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Work shoes: An overlooked ingredient to workplace safety

| Mar 7, 2019 | Workplace Injuries

Shoes are as important to worker safety on construction sites as hard hats and safety goggles. The benefits far outstrip simple reinforced soles or steel toes.

There are many workplace injuries that start with an improper set of footwear. Here are some workplace injuries proper gear can help prevent:

Falling objects – Dropping a box cutter or a pipe wrench can be a bigger problem than necessary without steel-toed shoes. Toes protected with alloys and non-metallic substances are just as effective.

Punctures – Stepping on a sharp object can be as debilitating as dropping one. Nails and equipment inadvertently left on the floor can send a worker to the emergency room.

Cutting tools – Many professions involve tools that cut, such as loggers who use chain saws. Special boots that prevent cutting are mandatory in these jobs.

Electrical hazards – Almost every job is powered by electricity and footgear that prevents conductivity is mandatory. In addition, some workplaces deal with flammable materials susceptible to electrical shocks. Non-conductive footwear can reduce static electricity and save lives.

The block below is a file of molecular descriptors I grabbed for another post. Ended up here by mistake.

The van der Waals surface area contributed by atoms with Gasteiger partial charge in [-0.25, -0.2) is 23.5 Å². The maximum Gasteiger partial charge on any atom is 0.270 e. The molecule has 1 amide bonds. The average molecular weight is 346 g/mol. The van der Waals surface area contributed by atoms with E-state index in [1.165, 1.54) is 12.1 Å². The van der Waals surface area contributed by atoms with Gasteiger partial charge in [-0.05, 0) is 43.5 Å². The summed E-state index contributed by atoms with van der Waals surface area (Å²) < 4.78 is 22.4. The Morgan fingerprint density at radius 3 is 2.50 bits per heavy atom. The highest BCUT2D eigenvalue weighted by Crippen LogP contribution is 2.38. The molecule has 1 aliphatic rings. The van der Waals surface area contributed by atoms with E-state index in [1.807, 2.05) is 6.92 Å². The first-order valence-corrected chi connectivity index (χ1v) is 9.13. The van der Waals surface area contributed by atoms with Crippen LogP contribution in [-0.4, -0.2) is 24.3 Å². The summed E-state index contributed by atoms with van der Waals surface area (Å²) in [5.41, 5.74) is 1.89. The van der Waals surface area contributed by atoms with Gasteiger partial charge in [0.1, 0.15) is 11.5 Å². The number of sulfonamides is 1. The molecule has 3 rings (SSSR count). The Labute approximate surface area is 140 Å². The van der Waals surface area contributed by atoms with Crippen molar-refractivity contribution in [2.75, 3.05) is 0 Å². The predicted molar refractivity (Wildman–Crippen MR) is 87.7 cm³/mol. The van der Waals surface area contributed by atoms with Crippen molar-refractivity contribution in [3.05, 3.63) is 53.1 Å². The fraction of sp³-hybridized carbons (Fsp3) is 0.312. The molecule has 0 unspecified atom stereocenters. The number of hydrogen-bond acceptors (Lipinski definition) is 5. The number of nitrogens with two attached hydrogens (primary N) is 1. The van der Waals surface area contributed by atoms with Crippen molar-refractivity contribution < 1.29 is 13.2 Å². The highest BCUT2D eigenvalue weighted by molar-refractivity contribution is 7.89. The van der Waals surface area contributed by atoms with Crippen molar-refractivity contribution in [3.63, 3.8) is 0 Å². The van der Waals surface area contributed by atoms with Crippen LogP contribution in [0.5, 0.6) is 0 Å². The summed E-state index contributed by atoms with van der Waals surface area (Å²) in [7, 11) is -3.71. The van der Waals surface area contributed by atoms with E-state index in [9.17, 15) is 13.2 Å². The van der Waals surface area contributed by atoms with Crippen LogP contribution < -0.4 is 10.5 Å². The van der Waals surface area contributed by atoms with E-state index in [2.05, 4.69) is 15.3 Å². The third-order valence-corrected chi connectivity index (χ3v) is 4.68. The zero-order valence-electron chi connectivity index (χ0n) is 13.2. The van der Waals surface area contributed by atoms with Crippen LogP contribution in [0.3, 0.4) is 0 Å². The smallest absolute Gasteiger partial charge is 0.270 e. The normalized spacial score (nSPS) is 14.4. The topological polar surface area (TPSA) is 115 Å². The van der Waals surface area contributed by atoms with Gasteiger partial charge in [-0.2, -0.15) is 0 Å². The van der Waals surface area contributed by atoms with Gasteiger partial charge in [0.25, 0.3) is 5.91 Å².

Slips and falls – Of course, good traction is mandatory is almost all professions. Oil-resistant footwear can not only keep you from slipping, it can provide longer shoe life since it resists the deteriorating effects of oil.

Fatigue – Standing all day, especially on concrete, can not only cause fatigue in your feet through poor arch support but also cause deterioration in the back, legs and neck. Shoes with alloys to protect the toes rather than steel are lighter, can be tolerated for longer periods and can save wear and tear on the body. Shoe fit is also important.

Burns – Shoes can prevent burns from chemical spills and molten metal.

Extreme weather – Not only can boots keep feet warm when working in refrigerated workspaces and prevent frostbite when out-of-doors during the winter, but some maladies are made worse by the cold and can be alleviated by warm, dry shoes. Steel-toed shoes can get colder in freezing weather, so many workers opt for non-metallic-toed work shoes.

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